This last blog post on EDF2015 focuses exclusively on the impacts of big data on the labour market. Day two of the conference offered a session on “Educating Data Scientists & Data Skills” which provided some valuable insight into the impact that big data is having on the labour market and whether the observed skills gap in Europe in terms of data technologies can be overcome.
We learnt that data work required multiple skills, from technical to business market, meaning that they are rarely in the same person and that teamwork was therefore very important in a company to design and implement technologies. Gabriella Cattaneo, from IDC’s European Government Consulting unit explained that there were different data worker profiles. “Data workers” were defined as people who collect, store, manage and/or analyze, interpret and visualize data as their primary or as a relevant part of their activity”.
According to her estimates, there were about 6.1 million data workers in the EU, which represents 3% of total EU employment, most being high profile professionals, managers in the field of data innovation. She then revealed that there was a skill gap of 7.5 percent of total demand, in other words vacancies in 2014, between the supply of data workers in Europe and the demand for data workers, and that that represents a threat to the European data industry. It became apparent that the most relevant gap concerned data scientist skills. “Data scientists” were defined as people with special technical, mathematical tools specialised for designing tools and applications for data and there are about 100 000 -150 000 in Europe of these highly specialised scientists.
The next speaker, Frank Bensberg, from Osnabrück University of Applied Sciences, continued the session by focusing on the impact of big data on the job market and presented a report by IDC and Open Concept that looked into which skills and skill profiles are searched for in the labour market for the domain of big data. To do this, they carried out an analysis of job advertisements from publicly available job websites and from special companies including Microsoft (in combination with text mining methods) and then looked at companies active in the big data sector.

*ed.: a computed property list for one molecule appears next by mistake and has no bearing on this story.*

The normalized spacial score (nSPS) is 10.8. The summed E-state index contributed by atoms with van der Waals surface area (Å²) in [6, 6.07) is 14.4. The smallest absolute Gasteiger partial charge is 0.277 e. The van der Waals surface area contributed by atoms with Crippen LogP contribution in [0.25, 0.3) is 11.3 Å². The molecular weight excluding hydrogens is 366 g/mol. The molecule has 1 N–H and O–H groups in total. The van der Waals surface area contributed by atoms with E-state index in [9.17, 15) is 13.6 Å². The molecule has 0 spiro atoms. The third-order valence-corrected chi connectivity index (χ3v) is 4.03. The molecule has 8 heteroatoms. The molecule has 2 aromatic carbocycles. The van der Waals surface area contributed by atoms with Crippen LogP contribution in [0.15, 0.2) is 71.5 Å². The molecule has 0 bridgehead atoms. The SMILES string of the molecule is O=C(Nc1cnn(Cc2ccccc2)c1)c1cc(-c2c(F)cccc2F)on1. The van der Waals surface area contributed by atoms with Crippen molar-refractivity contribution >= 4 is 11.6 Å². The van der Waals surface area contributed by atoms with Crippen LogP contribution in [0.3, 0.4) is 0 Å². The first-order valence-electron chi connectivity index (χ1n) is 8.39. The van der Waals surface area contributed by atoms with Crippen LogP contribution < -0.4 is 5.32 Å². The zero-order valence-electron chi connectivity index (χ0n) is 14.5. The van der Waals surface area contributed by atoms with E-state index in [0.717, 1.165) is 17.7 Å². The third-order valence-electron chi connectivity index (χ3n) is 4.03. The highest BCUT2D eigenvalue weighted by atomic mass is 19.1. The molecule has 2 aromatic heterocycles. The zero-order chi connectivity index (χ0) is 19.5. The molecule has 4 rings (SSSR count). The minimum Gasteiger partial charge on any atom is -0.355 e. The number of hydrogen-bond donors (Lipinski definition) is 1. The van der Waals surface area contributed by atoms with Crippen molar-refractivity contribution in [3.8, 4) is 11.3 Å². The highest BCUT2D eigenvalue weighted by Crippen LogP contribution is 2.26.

Bensberg also reported a skills gap which had the effect of reducing the capacity to innovate and to develop new markets as well as the fact that the evolution of new information technologies and would lead to erosion of knowledge. Programming expertise became apparent as a skill during their research and they found that new skills obliterate as-is skills and redefine competency requirements. This led to the conclusion that in order to avoid IT skill gaps, there was a need to address educational institutions such as university to see if education being offered fit the job market. The important question which Bensberg put the audience was: which skills and skill profiles are searched for in the labour market for the domain of big data?
In the framework of this report, they looked at about 4 million job ads and selected about 80 000 which concerned data, data science and big data positions. A major finding was that 70 percent of the job titles represented five job families: big data developer or software engineer (28%), data scientist (25%), big data architecture, in other words large infrastructure (20%), big data analyst (11%), big data analyst (9%), data engineer (7%).
Bensberg then went into the job profile of the data scientist, data analyst and data visualisation engineer in more detail, listing their first competencies (see slides):
- concepts for data scientists
- programming languages (python, java, SQL, R, MATLAB, etc.)
- software programmes and products (Hadoop, SAS, Hive, SPSS, Excel, etc.)
- soft skills (communication skills, working experience, team skills, etc.; these were not striking for these profiles)
He concluded that big data contributes to the evolution of new job profiles in the labour market, that educational programmes and ICT curricula should consider this evolving skill demand and that established frameworks should be adapted to support HR management.
You can access the programme, presentations and photographs from EDF2015 as well as see their press coverage on the conference website.
Our previous blog posts on EDF2015: